Opening the special session, Secretary-General Kofi Annan called for an end to "extreme squalor [that] was an affront to common humanity" and said no country could be called truly prosperous so long as many of its citizens were left to fend for themselves against ignorance, hardship and disease.

 The session's new initiatives to follow up on the Copenhagen Summit were listed under the 10 commitments made at the original Summit and which call for (1) an enabling environment for social development; (2) poverty eradication; (3) full employment; (4) promotion of social integration; (5) equality and equity between women and men; (6) universal and equitable access to high-quality education and health services; (7) acceleration of development in Africa and in the least-developed countries; (8) inclusion of social development goals in structural-adjustment programmes; (9) resources for social development; and (10) international cooperation for social development.

 The special session -- the twenty-fourth in the General Assembly's history -- noted the possibility of a future meeting, saying in the final document that options included "bringing together, at the appropriate time, all parties involved to evaluate progress and to consider new initiatives".

 A summary of the main points agreed upon in the final document can be found in press release SOC/00/15. 

Closing Statements

 THEO-BEN GURIRAB, President of the United Nations General Assembly special session, in his closing statement, affirmed that the list of renewed commitments was led by the Assembly's deep-seated concerns about economic growth and democratization; full employment; debt cancellation; women's empowerment and gender equality; and multilateral trade based on social justice and equity.  The Session specially stood in the face of the worst enemy in the world -- HIV/AIDS.  Apart from nuclear weapons of mass destruction, that disease represented danger to the survival of humanity.  It was actually not a disease but a human disaster.   AIDS defied borders and spared nobody on account of race, creed, generation or gender.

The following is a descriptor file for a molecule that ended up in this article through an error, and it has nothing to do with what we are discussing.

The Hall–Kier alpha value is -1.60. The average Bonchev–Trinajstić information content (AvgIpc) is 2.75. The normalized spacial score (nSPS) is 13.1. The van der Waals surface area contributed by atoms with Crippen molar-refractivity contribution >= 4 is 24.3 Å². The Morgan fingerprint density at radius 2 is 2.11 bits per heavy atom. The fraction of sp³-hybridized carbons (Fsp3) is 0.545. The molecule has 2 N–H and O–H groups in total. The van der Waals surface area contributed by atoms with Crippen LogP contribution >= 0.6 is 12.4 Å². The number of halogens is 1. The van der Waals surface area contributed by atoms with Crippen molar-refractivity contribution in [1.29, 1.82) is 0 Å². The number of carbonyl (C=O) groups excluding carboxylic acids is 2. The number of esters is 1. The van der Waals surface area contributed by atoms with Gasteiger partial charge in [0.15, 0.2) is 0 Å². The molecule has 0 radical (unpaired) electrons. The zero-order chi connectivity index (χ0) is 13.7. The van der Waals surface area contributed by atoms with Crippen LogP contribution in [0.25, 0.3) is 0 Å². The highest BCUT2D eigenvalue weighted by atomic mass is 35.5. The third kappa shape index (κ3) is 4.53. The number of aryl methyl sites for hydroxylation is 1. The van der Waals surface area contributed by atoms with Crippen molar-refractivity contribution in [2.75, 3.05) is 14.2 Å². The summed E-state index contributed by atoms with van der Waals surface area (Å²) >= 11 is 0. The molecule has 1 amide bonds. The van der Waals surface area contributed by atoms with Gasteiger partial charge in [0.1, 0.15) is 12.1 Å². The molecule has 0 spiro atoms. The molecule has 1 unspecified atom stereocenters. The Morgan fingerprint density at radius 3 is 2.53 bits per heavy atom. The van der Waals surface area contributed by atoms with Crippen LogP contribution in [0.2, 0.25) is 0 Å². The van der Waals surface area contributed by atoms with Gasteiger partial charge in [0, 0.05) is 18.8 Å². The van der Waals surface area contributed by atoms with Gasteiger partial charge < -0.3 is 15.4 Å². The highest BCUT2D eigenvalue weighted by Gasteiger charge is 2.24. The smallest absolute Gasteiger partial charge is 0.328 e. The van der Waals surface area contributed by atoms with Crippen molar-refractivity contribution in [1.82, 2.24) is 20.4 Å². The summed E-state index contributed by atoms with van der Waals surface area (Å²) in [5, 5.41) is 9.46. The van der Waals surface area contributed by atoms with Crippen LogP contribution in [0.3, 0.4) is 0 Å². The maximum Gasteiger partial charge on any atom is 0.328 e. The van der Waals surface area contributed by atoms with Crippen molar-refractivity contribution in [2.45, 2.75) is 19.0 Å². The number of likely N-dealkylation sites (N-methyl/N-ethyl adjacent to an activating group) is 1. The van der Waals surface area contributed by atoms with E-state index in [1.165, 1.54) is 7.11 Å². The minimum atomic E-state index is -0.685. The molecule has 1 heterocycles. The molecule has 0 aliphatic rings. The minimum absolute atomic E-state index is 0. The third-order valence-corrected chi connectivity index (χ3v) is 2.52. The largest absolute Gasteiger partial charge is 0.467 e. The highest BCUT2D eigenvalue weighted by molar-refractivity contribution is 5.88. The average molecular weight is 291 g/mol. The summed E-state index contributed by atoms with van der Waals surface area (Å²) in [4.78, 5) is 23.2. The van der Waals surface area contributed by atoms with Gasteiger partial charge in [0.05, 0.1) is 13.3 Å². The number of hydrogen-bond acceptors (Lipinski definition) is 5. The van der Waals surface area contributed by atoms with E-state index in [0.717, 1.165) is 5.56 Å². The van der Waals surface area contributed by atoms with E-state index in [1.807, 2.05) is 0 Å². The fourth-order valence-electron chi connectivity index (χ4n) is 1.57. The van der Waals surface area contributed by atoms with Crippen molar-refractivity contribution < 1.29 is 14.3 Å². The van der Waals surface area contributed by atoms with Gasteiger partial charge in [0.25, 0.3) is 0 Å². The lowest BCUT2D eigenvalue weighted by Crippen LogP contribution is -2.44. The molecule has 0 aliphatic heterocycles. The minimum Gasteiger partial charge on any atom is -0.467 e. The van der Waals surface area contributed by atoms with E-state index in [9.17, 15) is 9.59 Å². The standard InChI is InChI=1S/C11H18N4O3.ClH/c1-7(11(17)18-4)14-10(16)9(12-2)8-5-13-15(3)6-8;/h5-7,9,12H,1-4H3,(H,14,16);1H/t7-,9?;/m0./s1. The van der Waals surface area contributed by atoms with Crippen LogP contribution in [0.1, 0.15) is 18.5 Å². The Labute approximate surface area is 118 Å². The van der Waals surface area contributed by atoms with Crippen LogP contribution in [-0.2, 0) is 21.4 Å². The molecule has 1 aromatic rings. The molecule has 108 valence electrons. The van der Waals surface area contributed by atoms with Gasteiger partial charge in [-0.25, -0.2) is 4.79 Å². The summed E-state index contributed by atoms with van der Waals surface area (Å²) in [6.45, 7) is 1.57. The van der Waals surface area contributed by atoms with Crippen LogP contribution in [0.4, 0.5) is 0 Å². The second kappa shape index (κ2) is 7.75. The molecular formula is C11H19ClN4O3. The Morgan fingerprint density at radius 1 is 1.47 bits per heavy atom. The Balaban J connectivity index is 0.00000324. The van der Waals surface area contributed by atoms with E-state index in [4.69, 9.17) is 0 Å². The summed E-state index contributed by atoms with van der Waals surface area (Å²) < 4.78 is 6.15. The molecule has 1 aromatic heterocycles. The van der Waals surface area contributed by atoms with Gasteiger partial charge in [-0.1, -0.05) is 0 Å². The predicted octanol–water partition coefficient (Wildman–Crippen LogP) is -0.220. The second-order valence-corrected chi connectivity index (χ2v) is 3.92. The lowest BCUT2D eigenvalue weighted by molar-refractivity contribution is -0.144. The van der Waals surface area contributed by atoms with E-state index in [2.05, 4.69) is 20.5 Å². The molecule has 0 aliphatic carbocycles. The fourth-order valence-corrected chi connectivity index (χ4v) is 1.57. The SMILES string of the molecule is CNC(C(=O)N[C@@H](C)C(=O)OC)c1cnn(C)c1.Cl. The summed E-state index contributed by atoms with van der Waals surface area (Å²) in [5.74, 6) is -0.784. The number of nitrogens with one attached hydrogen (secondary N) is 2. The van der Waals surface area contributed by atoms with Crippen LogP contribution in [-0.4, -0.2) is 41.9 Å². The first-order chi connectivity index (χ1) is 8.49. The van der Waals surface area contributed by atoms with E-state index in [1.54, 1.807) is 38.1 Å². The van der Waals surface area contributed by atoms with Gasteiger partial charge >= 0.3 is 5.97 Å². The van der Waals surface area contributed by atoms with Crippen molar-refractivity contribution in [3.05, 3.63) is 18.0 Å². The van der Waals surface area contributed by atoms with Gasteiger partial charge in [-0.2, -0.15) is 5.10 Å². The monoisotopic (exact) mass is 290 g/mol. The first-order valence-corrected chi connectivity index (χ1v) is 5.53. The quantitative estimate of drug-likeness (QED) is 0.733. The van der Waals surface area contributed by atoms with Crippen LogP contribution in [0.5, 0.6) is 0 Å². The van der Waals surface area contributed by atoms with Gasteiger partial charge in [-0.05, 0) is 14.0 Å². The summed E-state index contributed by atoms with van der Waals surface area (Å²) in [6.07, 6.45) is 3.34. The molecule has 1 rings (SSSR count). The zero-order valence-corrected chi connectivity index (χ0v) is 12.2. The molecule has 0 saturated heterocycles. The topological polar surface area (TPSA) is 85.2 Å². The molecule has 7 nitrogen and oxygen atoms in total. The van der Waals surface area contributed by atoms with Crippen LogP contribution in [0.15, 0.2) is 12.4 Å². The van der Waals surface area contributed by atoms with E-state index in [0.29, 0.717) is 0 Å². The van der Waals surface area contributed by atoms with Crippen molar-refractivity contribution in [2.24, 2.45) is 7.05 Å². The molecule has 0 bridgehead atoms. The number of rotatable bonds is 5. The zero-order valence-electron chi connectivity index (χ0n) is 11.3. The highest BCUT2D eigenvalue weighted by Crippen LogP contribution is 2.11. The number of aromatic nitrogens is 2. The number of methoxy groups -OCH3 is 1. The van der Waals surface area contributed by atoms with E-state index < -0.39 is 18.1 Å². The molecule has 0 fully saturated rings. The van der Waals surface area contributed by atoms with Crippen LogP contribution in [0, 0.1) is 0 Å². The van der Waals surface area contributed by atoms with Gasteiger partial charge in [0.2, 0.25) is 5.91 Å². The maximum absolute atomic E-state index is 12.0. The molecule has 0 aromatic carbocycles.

In sub-Saharan Africa, it was estimated that over 23 million people were infected with HIV, representing 70 per cent of the global total.  Over 90 per cent of infected Africans were unaware they had HIV.  Fifty-five per cent of infected adults were women, while girls aged between 15 and 19 were six times more likely to be infected than boys.  Talking about human suffering, he wanted to repeat, once again: hands off children, women and United Nations peacemakers, peacekeepers and lifesavers wherever they served humanity.  Their persecutors and those who held them hostage by force should not be spared any mercy.  Those criminals should face the full weight of the law.

 Mr. Gurirab said: "Let us summon all the necessary political will, mobilize the requisite resources and focus on people-centred priorities to defeat poverty, hunger, want and fear from the face of the earth, once and for all.  Compassion, generosity and sharing were noble virtues that should govern human relations.  Those fortunate countries that benefited from early industrialization and were, now, in an ideal position to profit immensely from globalization, should acknowledge and assume the responsibilities towards the least fortunate that accompanied their power and great fortune."